If you are looking for an answer to the question What is Artificial Intelligence? and you only have a minute, then here's the definition the Association for the Advancement of Artificial Intelligence offers on its home page: "the scientific understanding of the mechanisms underlying thought and intelligent behavior and their embodiment in machines."
However, if you are fortunate enough to have more than a minute, then please get ready to embark upon an exciting journey exploring AI (but beware, it could last a lifetime) …
Matt Barnard, chief executive officer and co-founder of Plenty Inc., speaks at the SoftBank World 2019 event in Tokyo, Japan, on Thursday 2019. Barnard said the company's high-tech approach to growing crops indoors results in plants that yield more without pesticides, use a fraction of water of their counterparts in the field and taste better, to boot. The use of AI (artificial intelligence) in agriculture is not new and has been around for some time with technology spans a wide range of abilities--from that which discriminates between crop seedlings and weeds to greenhouse automation. Indeed, it is easy to think that this is new technology given the way that our culture has distanced so many facets of food production, keeping it far away from urban spaces and our everyday reality. Yet, as our planet reaps the negative repercussions of technological and industrial growth, we must wonder if there are ways that our collective cultures might be able to embrace AI's use in food production which might include a social response to climate change.
WASHINGTON – Looking for that perfect recipe, or a new flavor combination that delights the senses? Increasingly, players in the food industry are embracing artificial intelligence to better understand the dynamics of flavor, aroma and other factors that go into making a food product a success. Earlier this year, IBM became a surprise entrant to the food sector, announcing a partnership with seasonings maker McCormick to "explore flavor territories more quickly and efficiently using AI to learn and predict new flavor combinations" by utilizing data collected from millions of data points. The partnership highlights how technology is being used to disrupt the food industry by helping develop new products and respond to consumer preferences and offer improved nutrition and flavor. "More and more, food companies are embracing digitization and becoming data-driven," said Bernard Lahousse, co-founder of Foodpairing, a startup with offices in Belgium and New York that develops digital food "maps" and algorithms to recommend food and drink combinations.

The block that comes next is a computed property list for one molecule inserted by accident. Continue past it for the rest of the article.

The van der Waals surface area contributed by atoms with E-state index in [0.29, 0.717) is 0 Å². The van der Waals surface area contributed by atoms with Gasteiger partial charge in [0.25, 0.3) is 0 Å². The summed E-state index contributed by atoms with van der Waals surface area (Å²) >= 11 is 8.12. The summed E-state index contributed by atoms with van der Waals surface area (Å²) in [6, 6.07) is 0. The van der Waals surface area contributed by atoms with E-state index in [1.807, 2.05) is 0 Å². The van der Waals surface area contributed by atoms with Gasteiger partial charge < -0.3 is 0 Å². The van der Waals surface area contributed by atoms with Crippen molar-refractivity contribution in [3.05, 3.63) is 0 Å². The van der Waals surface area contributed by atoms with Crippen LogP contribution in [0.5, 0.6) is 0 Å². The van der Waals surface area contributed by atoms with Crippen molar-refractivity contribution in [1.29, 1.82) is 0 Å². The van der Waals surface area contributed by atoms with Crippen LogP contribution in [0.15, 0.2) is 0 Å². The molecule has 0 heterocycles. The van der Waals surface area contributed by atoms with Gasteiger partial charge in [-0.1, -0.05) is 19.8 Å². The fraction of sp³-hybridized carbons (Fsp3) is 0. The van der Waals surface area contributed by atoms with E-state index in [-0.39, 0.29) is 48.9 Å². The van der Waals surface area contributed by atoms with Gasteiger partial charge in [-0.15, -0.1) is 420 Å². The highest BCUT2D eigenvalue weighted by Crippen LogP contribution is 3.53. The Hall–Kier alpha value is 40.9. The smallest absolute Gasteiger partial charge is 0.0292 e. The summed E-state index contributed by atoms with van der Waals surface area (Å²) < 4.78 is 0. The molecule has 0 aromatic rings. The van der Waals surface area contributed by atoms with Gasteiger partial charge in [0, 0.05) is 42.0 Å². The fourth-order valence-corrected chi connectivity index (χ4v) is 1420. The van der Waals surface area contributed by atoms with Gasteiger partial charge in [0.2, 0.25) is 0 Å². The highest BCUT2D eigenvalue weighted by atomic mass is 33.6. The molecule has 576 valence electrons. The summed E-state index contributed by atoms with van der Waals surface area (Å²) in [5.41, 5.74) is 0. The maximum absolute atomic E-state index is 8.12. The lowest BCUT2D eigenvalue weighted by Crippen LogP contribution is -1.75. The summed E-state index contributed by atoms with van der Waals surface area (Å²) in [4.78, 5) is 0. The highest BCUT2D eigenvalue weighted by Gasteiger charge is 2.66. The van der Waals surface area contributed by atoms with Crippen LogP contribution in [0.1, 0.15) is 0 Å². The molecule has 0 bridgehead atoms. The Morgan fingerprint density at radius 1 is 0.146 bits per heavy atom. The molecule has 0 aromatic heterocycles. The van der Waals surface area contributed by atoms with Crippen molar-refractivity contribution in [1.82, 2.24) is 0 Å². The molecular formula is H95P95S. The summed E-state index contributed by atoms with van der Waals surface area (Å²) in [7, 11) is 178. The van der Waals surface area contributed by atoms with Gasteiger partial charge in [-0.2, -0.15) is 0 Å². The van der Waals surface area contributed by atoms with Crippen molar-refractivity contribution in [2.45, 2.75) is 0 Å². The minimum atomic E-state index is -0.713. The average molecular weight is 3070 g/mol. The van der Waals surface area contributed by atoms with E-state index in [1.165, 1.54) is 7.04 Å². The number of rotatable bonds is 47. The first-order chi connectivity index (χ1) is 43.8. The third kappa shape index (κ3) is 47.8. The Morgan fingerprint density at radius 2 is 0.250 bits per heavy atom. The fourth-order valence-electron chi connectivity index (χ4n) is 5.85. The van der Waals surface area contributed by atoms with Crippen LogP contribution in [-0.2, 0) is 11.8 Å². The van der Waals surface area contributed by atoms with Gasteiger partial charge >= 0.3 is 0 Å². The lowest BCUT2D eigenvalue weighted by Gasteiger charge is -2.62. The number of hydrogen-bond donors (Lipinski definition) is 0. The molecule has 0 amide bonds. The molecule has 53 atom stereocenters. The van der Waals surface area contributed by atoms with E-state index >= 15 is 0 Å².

A car park opposite the infamous New York City housing estate where rapper Jay-Z grew up seems an unlikely place for an agricultural revolution. Ten shipping containers dominate a corner of the Brooklyn parking area, each full of climate control tech, growing herbs that are distributed to local stores on bicycles. This is urban farming at its most literal. The containers are owned by Square Roots, part of America's fast-expanding vertical farming industry, a sector run by many tech entrepreneurs who believe food production is ripe for disruption. The world's best basil reputedly comes from Genoa, Italy.
Researchers have figured out how to use deep learning to speed up the analysis of gas chromatographic data. Because this type of analysis is used in many parts of society, the new method will have a major impact on quality, efficiency and cost when examining various data -- from blood tests, to the fermentation of cheese. Gas chromatography is a method of analysis that most people have experienced at one time or another without necessarily knowing it. For example, gas chromatography can be used to reveal food fraud, find out where a particular batch of cocaine was produced or monitor a fermentation of cheese. "The new interpretive method of gas chromatographic analysis can make this type of analysis accessible to many more, which means that better and cheaper decisions can be made in a number of areas in society," says Professor Rasmus Bro, Department of Food Science at the University of Copenhagen (UCPH FOOD), who is one of the researchers behind the new interpretive method.